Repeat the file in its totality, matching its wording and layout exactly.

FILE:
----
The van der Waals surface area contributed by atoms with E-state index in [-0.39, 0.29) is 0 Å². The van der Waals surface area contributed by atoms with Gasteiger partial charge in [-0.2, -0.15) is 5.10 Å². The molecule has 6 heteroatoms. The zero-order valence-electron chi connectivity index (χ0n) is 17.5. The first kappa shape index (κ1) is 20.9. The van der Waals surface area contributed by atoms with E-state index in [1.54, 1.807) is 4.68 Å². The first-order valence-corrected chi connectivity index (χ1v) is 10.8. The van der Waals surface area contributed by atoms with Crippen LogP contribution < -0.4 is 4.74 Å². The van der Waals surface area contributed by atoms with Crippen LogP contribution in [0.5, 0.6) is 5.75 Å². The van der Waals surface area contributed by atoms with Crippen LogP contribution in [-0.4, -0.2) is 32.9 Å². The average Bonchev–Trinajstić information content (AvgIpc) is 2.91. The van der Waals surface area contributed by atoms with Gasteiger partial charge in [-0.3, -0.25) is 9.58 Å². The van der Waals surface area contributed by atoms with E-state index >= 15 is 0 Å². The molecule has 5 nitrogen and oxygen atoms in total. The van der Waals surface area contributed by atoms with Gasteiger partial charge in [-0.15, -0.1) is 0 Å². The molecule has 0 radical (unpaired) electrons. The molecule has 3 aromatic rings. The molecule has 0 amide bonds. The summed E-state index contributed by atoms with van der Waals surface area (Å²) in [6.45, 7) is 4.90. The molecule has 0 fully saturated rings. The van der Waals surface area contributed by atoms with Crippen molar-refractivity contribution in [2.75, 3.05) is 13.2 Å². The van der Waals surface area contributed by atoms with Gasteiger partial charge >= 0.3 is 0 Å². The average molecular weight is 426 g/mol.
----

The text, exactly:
The van der Waals surface area contributed by atoms with E-state index in [-0.39, 0.29) is 0 Å². The van der Waals surface area contributed by atoms with Gasteiger partial charge in [-0.2, -0.15) is 5.10 Å². The molecule has 6 heteroatoms. The zero-order valence-electron chi connectivity index (χ0n) is 17.5. The first kappa shape index (κ1) is 20.9. The van der Waals surface area contributed by atoms with E-state index in [1.54, 1.807) is 4.68 Å². The first-order valence-corrected chi connectivity index (χ1v) is 10.8. The van der Waals surface area contributed by atoms with Crippen LogP contribution < -0.4 is 4.74 Å². The van der Waals surface area contributed by atoms with Crippen LogP contribution in [0.5, 0.6) is 5.75 Å². The van der Waals surface area contributed by atoms with Crippen LogP contribution in [-0.4, -0.2) is 32.9 Å². The average Bonchev–Trinajstić information content (AvgIpc) is 2.91. The van der Waals surface area contributed by atoms with Gasteiger partial charge in [-0.3, -0.25) is 9.58 Å². The van der Waals surface area contributed by atoms with E-state index >= 15 is 0 Å². The molecule has 5 nitrogen and oxygen atoms in total. The van der Waals surface area contributed by atoms with Gasteiger partial charge in [-0.15, -0.1) is 0 Å². The molecule has 0 radical (unpaired) electrons. The molecule has 3 aromatic rings. The molecule has 0 amide bonds. The summed E-state index contributed by atoms with van der Waals surface area (Å²) in [6.45, 7) is 4.90. The molecule has 0 fully saturated rings. The van der Waals surface area contributed by atoms with Crippen molar-refractivity contribution in [2.75, 3.05) is 13.2 Å². The van der Waals surface area contributed by atoms with Gasteiger partial charge >= 0.3 is 0 Å². The average molecular weight is 426 g/mol.